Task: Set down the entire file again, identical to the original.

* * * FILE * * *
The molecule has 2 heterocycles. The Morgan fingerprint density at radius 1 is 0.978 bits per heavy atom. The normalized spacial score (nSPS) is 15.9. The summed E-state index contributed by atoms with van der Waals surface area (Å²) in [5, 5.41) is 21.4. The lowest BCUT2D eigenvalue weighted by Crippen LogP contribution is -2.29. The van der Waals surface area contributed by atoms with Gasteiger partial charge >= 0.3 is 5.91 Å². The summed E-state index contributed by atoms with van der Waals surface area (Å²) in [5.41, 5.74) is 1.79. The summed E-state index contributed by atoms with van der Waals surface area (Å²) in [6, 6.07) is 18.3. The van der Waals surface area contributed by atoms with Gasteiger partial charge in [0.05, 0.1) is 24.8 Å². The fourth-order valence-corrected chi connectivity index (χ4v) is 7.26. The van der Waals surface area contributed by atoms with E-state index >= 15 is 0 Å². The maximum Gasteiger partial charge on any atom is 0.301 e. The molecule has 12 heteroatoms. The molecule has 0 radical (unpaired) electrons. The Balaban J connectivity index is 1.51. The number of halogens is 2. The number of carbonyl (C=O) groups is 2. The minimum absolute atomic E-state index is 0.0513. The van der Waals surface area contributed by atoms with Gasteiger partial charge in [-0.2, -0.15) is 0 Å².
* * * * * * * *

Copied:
The molecule has 2 heterocycles. The Morgan fingerprint density at radius 1 is 0.978 bits per heavy atom. The normalized spacial score (nSPS) is 15.9. The summed E-state index contributed by atoms with van der Waals surface area (Å²) in [5, 5.41) is 21.4. The lowest BCUT2D eigenvalue weighted by Crippen LogP contribution is -2.29. The van der Waals surface area contributed by atoms with Gasteiger partial charge >= 0.3 is 5.91 Å². The summed E-state index contributed by atoms with van der Waals surface area (Å²) in [5.41, 5.74) is 1.79. The summed E-state index contributed by atoms with van der Waals surface area (Å²) in [6, 6.07) is 18.3. The van der Waals surface area contributed by atoms with Gasteiger partial charge in [0.05, 0.1) is 24.8 Å². The fourth-order valence-corrected chi connectivity index (χ4v) is 7.26. The van der Waals surface area contributed by atoms with E-state index >= 15 is 0 Å². The maximum Gasteiger partial charge on any atom is 0.301 e. The molecule has 12 heteroatoms. The molecule has 0 radical (unpaired) electrons. The Balaban J connectivity index is 1.51. The number of halogens is 2. The number of carbonyl (C=O) groups is 2. The minimum absolute atomic E-state index is 0.0513. The van der Waals surface area contributed by atoms with Gasteiger partial charge in [-0.2, -0.15) is 0 Å².